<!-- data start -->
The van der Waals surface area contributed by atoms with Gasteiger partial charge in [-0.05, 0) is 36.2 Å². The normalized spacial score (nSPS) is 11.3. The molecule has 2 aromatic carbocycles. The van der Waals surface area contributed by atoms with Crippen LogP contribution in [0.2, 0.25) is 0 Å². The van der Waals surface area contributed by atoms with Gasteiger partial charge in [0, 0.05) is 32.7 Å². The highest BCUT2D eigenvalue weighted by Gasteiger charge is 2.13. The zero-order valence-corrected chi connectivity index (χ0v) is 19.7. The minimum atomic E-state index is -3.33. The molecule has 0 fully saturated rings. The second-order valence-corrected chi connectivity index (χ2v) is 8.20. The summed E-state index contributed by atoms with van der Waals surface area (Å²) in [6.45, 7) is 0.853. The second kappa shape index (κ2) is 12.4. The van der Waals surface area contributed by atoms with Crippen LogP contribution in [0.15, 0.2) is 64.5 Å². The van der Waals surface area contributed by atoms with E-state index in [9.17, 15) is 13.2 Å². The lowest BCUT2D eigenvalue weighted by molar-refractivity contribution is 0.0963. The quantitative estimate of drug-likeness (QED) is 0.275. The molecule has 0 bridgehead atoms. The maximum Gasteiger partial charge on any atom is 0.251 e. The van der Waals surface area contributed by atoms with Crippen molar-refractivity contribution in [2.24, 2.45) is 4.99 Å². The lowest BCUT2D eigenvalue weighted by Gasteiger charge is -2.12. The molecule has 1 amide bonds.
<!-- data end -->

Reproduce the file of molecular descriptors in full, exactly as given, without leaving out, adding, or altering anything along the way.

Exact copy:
The van der Waals surface area contributed by atoms with Gasteiger partial charge in [-0.05, 0) is 36.2 Å². The normalized spacial score (nSPS) is 11.3. The molecule has 2 aromatic carbocycles. The van der Waals surface area contributed by atoms with Crippen LogP contribution in [0.2, 0.25) is 0 Å². The van der Waals surface area contributed by atoms with Gasteiger partial charge in [0, 0.05) is 32.7 Å². The highest BCUT2D eigenvalue weighted by Gasteiger charge is 2.13. The zero-order valence-corrected chi connectivity index (χ0v) is 19.7. The minimum atomic E-state index is -3.33. The molecule has 0 fully saturated rings. The second-order valence-corrected chi connectivity index (χ2v) is 8.20. The summed E-state index contributed by atoms with van der Waals surface area (Å²) in [6.45, 7) is 0.853. The second kappa shape index (κ2) is 12.4. The van der Waals surface area contributed by atoms with Crippen LogP contribution in [0.15, 0.2) is 64.5 Å². The van der Waals surface area contributed by atoms with E-state index in [9.17, 15) is 13.2 Å². The lowest BCUT2D eigenvalue weighted by molar-refractivity contribution is 0.0963. The quantitative estimate of drug-likeness (QED) is 0.275. The molecule has 0 bridgehead atoms. The maximum Gasteiger partial charge on any atom is 0.251 e. The van der Waals surface area contributed by atoms with Crippen molar-refractivity contribution in [2.24, 2.45) is 4.99 Å². The lowest BCUT2D eigenvalue weighted by Gasteiger charge is -2.12. The molecule has 1 amide bonds.